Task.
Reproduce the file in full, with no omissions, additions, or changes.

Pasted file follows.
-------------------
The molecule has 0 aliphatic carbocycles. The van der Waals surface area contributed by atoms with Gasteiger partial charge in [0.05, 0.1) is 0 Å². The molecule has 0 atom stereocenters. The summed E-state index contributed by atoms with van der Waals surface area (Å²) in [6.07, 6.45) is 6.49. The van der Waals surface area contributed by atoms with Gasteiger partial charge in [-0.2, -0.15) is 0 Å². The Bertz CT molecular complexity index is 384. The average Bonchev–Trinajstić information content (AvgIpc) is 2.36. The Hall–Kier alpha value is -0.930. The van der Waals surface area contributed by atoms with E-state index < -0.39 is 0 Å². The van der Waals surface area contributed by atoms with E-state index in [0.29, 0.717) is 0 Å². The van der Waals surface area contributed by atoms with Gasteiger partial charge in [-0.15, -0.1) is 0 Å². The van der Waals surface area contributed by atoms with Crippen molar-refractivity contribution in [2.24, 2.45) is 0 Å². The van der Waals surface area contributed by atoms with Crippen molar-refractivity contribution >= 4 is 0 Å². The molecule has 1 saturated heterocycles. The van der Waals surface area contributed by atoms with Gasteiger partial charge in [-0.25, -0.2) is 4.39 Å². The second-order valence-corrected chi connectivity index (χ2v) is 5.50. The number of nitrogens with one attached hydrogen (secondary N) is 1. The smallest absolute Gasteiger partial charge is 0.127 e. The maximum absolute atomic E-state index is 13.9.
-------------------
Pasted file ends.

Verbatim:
The molecule has 0 aliphatic carbocycles. The van der Waals surface area contributed by atoms with Gasteiger partial charge in [0.05, 0.1) is 0 Å². The molecule has 0 atom stereocenters. The summed E-state index contributed by atoms with van der Waals surface area (Å²) in [6.07, 6.45) is 6.49. The van der Waals surface area contributed by atoms with Gasteiger partial charge in [-0.2, -0.15) is 0 Å². The Bertz CT molecular complexity index is 384. The average Bonchev–Trinajstić information content (AvgIpc) is 2.36. The Hall–Kier alpha value is -0.930. The van der Waals surface area contributed by atoms with E-state index < -0.39 is 0 Å². The van der Waals surface area contributed by atoms with E-state index in [0.29, 0.717) is 0 Å². The van der Waals surface area contributed by atoms with Gasteiger partial charge in [-0.15, -0.1) is 0 Å². The van der Waals surface area contributed by atoms with Crippen molar-refractivity contribution in [2.24, 2.45) is 0 Å². The van der Waals surface area contributed by atoms with Crippen molar-refractivity contribution >= 4 is 0 Å². The molecule has 1 saturated heterocycles. The van der Waals surface area contributed by atoms with Gasteiger partial charge in [-0.25, -0.2) is 4.39 Å². The second-order valence-corrected chi connectivity index (χ2v) is 5.50. The number of nitrogens with one attached hydrogen (secondary N) is 1. The smallest absolute Gasteiger partial charge is 0.127 e. The maximum absolute atomic E-state index is 13.9.